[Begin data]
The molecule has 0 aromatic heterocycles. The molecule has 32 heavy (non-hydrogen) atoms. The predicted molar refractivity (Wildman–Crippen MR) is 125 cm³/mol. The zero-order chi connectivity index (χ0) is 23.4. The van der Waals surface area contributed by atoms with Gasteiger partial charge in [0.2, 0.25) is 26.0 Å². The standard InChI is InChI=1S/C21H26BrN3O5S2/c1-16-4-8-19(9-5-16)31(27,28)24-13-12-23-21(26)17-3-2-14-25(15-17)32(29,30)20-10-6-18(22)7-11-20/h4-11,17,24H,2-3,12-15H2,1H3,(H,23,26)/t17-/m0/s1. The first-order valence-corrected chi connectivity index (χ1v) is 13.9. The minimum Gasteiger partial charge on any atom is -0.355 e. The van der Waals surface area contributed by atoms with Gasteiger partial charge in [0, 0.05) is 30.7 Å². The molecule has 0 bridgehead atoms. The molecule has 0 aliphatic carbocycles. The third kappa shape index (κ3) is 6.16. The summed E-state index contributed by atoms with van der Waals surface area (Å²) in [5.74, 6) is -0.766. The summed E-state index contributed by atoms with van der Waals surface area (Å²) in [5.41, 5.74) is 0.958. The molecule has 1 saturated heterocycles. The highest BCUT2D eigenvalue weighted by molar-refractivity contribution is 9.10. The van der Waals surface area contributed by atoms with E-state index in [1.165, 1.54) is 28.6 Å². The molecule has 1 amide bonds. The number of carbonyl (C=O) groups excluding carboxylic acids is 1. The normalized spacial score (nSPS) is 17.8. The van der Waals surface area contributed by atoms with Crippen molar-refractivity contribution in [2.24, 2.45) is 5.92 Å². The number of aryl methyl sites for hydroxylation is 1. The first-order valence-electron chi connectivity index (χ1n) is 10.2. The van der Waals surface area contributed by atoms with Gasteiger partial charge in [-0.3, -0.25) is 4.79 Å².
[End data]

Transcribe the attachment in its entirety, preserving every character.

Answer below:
The molecule has 0 aromatic heterocycles. The molecule has 32 heavy (non-hydrogen) atoms. The predicted molar refractivity (Wildman–Crippen MR) is 125 cm³/mol. The zero-order chi connectivity index (χ0) is 23.4. The van der Waals surface area contributed by atoms with Gasteiger partial charge in [0.2, 0.25) is 26.0 Å². The standard InChI is InChI=1S/C21H26BrN3O5S2/c1-16-4-8-19(9-5-16)31(27,28)24-13-12-23-21(26)17-3-2-14-25(15-17)32(29,30)20-10-6-18(22)7-11-20/h4-11,17,24H,2-3,12-15H2,1H3,(H,23,26)/t17-/m0/s1. The first-order valence-corrected chi connectivity index (χ1v) is 13.9. The minimum Gasteiger partial charge on any atom is -0.355 e. The van der Waals surface area contributed by atoms with Gasteiger partial charge in [0, 0.05) is 30.7 Å². The molecule has 0 bridgehead atoms. The molecule has 0 aliphatic carbocycles. The third kappa shape index (κ3) is 6.16. The summed E-state index contributed by atoms with van der Waals surface area (Å²) in [5.74, 6) is -0.766. The summed E-state index contributed by atoms with van der Waals surface area (Å²) in [5.41, 5.74) is 0.958. The molecule has 1 saturated heterocycles. The highest BCUT2D eigenvalue weighted by molar-refractivity contribution is 9.10. The van der Waals surface area contributed by atoms with E-state index in [1.165, 1.54) is 28.6 Å². The molecule has 1 amide bonds. The number of carbonyl (C=O) groups excluding carboxylic acids is 1. The normalized spacial score (nSPS) is 17.8. The van der Waals surface area contributed by atoms with Crippen molar-refractivity contribution in [2.24, 2.45) is 5.92 Å². The number of aryl methyl sites for hydroxylation is 1. The first-order valence-electron chi connectivity index (χ1n) is 10.2. The van der Waals surface area contributed by atoms with Gasteiger partial charge in [-0.3, -0.25) is 4.79 Å².